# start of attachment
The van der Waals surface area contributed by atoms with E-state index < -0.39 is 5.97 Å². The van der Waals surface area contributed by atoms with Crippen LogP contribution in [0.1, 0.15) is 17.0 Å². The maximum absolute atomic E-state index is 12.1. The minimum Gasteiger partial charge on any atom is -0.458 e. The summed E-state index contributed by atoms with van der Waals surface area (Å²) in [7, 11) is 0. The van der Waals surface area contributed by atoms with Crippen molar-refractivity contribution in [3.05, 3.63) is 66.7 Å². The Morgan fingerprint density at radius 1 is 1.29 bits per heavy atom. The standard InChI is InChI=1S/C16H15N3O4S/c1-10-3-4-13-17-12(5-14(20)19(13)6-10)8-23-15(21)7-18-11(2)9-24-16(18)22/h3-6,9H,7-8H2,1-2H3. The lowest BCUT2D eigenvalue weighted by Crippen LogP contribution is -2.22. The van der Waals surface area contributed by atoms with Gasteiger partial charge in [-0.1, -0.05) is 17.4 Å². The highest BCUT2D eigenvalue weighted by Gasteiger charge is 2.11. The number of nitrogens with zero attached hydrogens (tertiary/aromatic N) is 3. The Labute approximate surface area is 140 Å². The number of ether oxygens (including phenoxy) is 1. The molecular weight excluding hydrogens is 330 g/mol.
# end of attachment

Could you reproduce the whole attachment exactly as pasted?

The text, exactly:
The van der Waals surface area contributed by atoms with E-state index < -0.39 is 5.97 Å². The van der Waals surface area contributed by atoms with Crippen LogP contribution in [0.1, 0.15) is 17.0 Å². The maximum absolute atomic E-state index is 12.1. The minimum Gasteiger partial charge on any atom is -0.458 e. The summed E-state index contributed by atoms with van der Waals surface area (Å²) in [7, 11) is 0. The van der Waals surface area contributed by atoms with Crippen molar-refractivity contribution in [3.05, 3.63) is 66.7 Å². The Morgan fingerprint density at radius 1 is 1.29 bits per heavy atom. The standard InChI is InChI=1S/C16H15N3O4S/c1-10-3-4-13-17-12(5-14(20)19(13)6-10)8-23-15(21)7-18-11(2)9-24-16(18)22/h3-6,9H,7-8H2,1-2H3. The lowest BCUT2D eigenvalue weighted by Crippen LogP contribution is -2.22. The van der Waals surface area contributed by atoms with Gasteiger partial charge in [-0.1, -0.05) is 17.4 Å². The highest BCUT2D eigenvalue weighted by Gasteiger charge is 2.11. The number of nitrogens with zero attached hydrogens (tertiary/aromatic N) is 3. The Labute approximate surface area is 140 Å². The number of ether oxygens (including phenoxy) is 1. The molecular weight excluding hydrogens is 330 g/mol.